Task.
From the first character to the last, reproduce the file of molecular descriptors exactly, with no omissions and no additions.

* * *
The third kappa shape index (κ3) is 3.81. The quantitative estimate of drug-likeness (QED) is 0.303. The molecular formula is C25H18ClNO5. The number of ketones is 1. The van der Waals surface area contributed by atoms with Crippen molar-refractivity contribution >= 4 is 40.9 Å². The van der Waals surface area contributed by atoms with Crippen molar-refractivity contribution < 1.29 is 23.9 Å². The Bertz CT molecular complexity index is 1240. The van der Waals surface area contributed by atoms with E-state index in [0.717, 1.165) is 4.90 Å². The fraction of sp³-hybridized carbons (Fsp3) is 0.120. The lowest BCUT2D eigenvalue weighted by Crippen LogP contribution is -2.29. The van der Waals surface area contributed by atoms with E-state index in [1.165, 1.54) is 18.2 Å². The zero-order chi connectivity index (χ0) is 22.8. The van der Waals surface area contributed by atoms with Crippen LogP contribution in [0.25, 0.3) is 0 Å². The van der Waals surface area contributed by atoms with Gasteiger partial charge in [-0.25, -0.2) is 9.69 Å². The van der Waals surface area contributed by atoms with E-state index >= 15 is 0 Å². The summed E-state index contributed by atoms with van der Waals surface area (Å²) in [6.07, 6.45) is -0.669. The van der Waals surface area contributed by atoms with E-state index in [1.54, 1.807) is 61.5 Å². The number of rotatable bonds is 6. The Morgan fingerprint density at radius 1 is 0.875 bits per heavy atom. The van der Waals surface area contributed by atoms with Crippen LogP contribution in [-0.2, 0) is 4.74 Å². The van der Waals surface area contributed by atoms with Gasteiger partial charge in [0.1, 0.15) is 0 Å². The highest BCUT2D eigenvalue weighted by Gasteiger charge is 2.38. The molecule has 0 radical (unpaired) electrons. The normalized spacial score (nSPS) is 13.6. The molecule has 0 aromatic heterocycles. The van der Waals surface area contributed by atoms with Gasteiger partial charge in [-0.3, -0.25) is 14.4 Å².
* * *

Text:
The third kappa shape index (κ3) is 3.81. The quantitative estimate of drug-likeness (QED) is 0.303. The molecular formula is C25H18ClNO5. The number of ketones is 1. The van der Waals surface area contributed by atoms with Crippen molar-refractivity contribution >= 4 is 40.9 Å². The van der Waals surface area contributed by atoms with Crippen molar-refractivity contribution < 1.29 is 23.9 Å². The Bertz CT molecular complexity index is 1240. The van der Waals surface area contributed by atoms with E-state index in [0.717, 1.165) is 4.90 Å². The fraction of sp³-hybridized carbons (Fsp3) is 0.120. The lowest BCUT2D eigenvalue weighted by Crippen LogP contribution is -2.29. The van der Waals surface area contributed by atoms with E-state index in [1.165, 1.54) is 18.2 Å². The zero-order chi connectivity index (χ0) is 22.8. The van der Waals surface area contributed by atoms with Crippen LogP contribution in [0.25, 0.3) is 0 Å². The van der Waals surface area contributed by atoms with Gasteiger partial charge in [-0.25, -0.2) is 9.69 Å². The van der Waals surface area contributed by atoms with E-state index >= 15 is 0 Å². The summed E-state index contributed by atoms with van der Waals surface area (Å²) in [6.07, 6.45) is -0.669. The van der Waals surface area contributed by atoms with E-state index in [1.54, 1.807) is 61.5 Å². The number of rotatable bonds is 6. The Morgan fingerprint density at radius 1 is 0.875 bits per heavy atom. The van der Waals surface area contributed by atoms with Crippen LogP contribution in [-0.2, 0) is 4.74 Å². The van der Waals surface area contributed by atoms with Gasteiger partial charge in [0.1, 0.15) is 0 Å². The highest BCUT2D eigenvalue weighted by Gasteiger charge is 2.38. The molecule has 0 radical (unpaired) electrons. The normalized spacial score (nSPS) is 13.6. The molecule has 0 aromatic heterocycles. The van der Waals surface area contributed by atoms with Gasteiger partial charge in [-0.3, -0.25) is 14.4 Å².